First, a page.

Tidal Spray Crab – Plagusia depressa

Tidal Spray Crab Plagusia depressa Scuba diving canary islands crustacea species atlantic ocean
Tidal Spray Crab – Plagusia depressa
A rare species that can be found in splash and tidal water zones.

The Tidal Spray Crab is a species in the order of the Decapoda and thus belongs to the subphylum of crustaceans. Plagusia depressa was first described by Fabricius in 1775.

According to a study from 2001*, the species is divided into two subspecies. The one in the Atlantic has the full name P. d. depressa, the relative from the Indo-Pacific has the scientific name P. d. squamosa.

Description, Anatomy & Characteristics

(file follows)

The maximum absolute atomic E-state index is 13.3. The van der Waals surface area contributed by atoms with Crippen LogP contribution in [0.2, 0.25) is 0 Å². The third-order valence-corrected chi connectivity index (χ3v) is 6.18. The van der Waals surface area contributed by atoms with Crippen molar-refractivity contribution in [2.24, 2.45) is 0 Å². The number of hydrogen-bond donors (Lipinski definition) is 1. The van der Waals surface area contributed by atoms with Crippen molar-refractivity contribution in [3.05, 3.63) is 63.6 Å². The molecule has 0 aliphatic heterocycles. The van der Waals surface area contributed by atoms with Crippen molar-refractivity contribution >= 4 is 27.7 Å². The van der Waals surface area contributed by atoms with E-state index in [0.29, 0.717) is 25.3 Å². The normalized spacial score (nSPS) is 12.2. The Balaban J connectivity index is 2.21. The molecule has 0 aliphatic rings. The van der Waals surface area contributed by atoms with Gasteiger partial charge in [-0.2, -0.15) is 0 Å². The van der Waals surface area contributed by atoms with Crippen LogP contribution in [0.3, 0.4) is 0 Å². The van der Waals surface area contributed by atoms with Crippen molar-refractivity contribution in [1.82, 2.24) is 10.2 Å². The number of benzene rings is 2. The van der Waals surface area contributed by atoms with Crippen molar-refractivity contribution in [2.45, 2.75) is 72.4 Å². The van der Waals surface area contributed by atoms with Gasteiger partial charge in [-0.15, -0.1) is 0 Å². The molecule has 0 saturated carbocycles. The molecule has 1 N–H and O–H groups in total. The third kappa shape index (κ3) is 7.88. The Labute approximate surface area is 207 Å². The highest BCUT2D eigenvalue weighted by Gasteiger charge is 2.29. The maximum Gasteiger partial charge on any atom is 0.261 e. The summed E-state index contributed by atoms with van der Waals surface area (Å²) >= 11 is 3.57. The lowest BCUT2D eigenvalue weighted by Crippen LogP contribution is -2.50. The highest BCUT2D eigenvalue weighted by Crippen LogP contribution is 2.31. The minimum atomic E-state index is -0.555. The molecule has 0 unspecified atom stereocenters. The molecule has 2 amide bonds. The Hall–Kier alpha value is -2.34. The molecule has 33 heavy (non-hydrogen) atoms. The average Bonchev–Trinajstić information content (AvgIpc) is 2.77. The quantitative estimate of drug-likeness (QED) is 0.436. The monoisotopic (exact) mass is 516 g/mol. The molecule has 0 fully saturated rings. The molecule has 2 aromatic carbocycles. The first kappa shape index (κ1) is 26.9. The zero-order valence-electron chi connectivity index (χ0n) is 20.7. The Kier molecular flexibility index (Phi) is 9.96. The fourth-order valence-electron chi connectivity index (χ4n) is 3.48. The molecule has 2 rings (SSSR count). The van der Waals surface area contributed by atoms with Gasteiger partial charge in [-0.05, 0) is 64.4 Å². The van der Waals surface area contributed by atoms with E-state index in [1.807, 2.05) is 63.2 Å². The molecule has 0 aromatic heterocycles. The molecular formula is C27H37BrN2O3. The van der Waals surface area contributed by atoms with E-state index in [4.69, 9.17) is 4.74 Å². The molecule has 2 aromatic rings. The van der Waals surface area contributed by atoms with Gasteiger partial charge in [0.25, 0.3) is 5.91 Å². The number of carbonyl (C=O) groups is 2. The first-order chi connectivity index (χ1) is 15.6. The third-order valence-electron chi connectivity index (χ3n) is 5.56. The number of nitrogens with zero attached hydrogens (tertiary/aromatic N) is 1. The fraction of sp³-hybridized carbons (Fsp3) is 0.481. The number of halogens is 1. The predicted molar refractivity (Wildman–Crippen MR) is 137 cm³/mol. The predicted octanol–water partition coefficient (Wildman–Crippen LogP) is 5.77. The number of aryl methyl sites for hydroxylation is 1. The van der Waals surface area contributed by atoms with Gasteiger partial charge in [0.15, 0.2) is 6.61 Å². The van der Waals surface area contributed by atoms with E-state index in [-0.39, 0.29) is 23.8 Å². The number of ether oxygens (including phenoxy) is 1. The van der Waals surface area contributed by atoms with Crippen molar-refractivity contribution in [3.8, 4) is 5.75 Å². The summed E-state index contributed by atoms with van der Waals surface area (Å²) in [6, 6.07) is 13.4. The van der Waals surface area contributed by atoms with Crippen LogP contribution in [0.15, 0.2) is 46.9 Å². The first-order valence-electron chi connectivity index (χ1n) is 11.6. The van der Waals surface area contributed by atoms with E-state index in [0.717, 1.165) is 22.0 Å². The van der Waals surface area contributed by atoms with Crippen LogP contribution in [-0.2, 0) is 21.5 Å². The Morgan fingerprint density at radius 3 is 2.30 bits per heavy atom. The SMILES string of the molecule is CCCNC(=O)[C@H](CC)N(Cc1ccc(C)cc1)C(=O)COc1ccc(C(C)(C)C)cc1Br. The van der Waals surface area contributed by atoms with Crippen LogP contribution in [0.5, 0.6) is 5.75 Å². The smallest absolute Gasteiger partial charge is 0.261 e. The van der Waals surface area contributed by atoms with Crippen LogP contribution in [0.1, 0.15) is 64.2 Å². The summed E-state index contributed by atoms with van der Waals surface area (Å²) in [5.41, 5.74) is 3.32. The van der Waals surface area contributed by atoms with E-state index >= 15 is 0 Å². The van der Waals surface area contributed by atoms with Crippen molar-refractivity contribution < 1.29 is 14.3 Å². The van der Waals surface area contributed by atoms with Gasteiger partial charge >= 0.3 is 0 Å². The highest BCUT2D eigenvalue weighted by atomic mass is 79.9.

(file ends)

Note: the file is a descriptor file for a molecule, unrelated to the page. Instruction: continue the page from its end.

The Tidal Spray Crab has a flat, very colourful body. Their basic colouring is grey. However, red, orange, green and lighter colours can also be found on the body and legs.

As it belongs to the decapoda, it has 5 pairs of limbs, of which the front one is converted to scissors.

There is no information about the maximum size of the species, but the specimen in the photo above had a diameter of about 10cm.

Habitat and distribution

Plagusia depressa lives on rocky ground in the splash and tidal water zone.

When diving on the Canary Islands you can therefore only rarely observe them.

Their distribution area covers the tropical and subtropical zones of the Atlantic, both in the east and in the west. They can be found on the coasts of the USA, as far as Brazil and around the Azores and Madeira to Angola and Senegal.


Unfortunately, nothing more is known about the Biology of Plagusia depressa.

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